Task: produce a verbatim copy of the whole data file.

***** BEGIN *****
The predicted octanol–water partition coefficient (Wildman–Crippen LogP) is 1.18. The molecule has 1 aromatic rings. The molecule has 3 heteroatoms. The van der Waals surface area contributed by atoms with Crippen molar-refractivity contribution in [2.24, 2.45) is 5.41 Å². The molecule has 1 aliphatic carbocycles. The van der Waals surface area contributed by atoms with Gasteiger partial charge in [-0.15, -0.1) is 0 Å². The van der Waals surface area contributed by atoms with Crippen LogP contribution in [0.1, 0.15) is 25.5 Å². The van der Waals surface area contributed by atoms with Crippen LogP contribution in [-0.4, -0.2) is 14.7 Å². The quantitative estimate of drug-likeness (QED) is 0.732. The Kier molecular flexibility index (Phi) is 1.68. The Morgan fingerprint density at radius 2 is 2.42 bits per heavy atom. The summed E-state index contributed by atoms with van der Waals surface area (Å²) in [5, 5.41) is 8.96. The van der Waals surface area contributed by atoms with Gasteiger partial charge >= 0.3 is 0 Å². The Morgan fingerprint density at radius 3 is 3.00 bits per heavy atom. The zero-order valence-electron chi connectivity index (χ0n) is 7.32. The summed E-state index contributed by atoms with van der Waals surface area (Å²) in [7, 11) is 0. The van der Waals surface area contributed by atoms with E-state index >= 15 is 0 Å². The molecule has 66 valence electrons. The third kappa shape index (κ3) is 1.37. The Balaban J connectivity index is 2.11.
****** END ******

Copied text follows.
The predicted octanol–water partition coefficient (Wildman–Crippen LogP) is 1.18. The molecule has 1 aromatic rings. The molecule has 3 heteroatoms. The van der Waals surface area contributed by atoms with Crippen molar-refractivity contribution in [2.24, 2.45) is 5.41 Å². The molecule has 1 aliphatic carbocycles. The van der Waals surface area contributed by atoms with Gasteiger partial charge in [-0.15, -0.1) is 0 Å². The van der Waals surface area contributed by atoms with Crippen LogP contribution in [0.1, 0.15) is 25.5 Å². The van der Waals surface area contributed by atoms with Crippen LogP contribution in [-0.4, -0.2) is 14.7 Å². The quantitative estimate of drug-likeness (QED) is 0.732. The Kier molecular flexibility index (Phi) is 1.68. The Morgan fingerprint density at radius 2 is 2.42 bits per heavy atom. The summed E-state index contributed by atoms with van der Waals surface area (Å²) in [5, 5.41) is 8.96. The van der Waals surface area contributed by atoms with Gasteiger partial charge >= 0.3 is 0 Å². The Morgan fingerprint density at radius 3 is 3.00 bits per heavy atom. The zero-order valence-electron chi connectivity index (χ0n) is 7.32. The summed E-state index contributed by atoms with van der Waals surface area (Å²) in [7, 11) is 0. The van der Waals surface area contributed by atoms with E-state index >= 15 is 0 Å². The molecule has 66 valence electrons. The third kappa shape index (κ3) is 1.37. The Balaban J connectivity index is 2.11.